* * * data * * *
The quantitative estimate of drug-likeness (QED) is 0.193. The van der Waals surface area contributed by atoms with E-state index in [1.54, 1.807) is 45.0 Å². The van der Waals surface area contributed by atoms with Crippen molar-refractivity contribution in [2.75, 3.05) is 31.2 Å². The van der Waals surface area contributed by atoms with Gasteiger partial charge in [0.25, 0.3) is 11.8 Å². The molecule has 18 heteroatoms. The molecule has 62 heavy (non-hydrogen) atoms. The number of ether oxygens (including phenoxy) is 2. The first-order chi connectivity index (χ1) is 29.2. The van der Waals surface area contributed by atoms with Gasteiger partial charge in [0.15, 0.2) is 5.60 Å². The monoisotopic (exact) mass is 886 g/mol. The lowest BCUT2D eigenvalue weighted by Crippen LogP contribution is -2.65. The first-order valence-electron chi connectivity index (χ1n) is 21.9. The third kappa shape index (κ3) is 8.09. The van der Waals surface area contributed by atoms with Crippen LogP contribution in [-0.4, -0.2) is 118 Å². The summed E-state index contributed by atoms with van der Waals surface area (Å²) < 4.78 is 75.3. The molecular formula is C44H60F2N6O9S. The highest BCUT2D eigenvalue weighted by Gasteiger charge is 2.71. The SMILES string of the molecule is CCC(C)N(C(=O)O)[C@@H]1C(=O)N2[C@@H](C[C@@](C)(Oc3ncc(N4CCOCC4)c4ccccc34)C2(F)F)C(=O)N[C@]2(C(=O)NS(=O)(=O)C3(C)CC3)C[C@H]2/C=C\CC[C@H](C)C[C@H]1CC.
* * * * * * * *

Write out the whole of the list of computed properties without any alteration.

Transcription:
The quantitative estimate of drug-likeness (QED) is 0.193. The van der Waals surface area contributed by atoms with E-state index in [1.54, 1.807) is 45.0 Å². The van der Waals surface area contributed by atoms with Crippen molar-refractivity contribution in [2.75, 3.05) is 31.2 Å². The van der Waals surface area contributed by atoms with Gasteiger partial charge in [0.25, 0.3) is 11.8 Å². The molecule has 18 heteroatoms. The molecule has 62 heavy (non-hydrogen) atoms. The number of ether oxygens (including phenoxy) is 2. The first-order chi connectivity index (χ1) is 29.2. The van der Waals surface area contributed by atoms with Gasteiger partial charge in [0.15, 0.2) is 5.60 Å². The monoisotopic (exact) mass is 886 g/mol. The lowest BCUT2D eigenvalue weighted by Crippen LogP contribution is -2.65. The first-order valence-electron chi connectivity index (χ1n) is 21.9. The third kappa shape index (κ3) is 8.09. The van der Waals surface area contributed by atoms with Crippen LogP contribution in [-0.4, -0.2) is 118 Å². The summed E-state index contributed by atoms with van der Waals surface area (Å²) < 4.78 is 75.3. The molecular formula is C44H60F2N6O9S. The highest BCUT2D eigenvalue weighted by Gasteiger charge is 2.71. The SMILES string of the molecule is CCC(C)N(C(=O)O)[C@@H]1C(=O)N2[C@@H](C[C@@](C)(Oc3ncc(N4CCOCC4)c4ccccc34)C2(F)F)C(=O)N[C@]2(C(=O)NS(=O)(=O)C3(C)CC3)C[C@H]2/C=C\CC[C@H](C)C[C@H]1CC.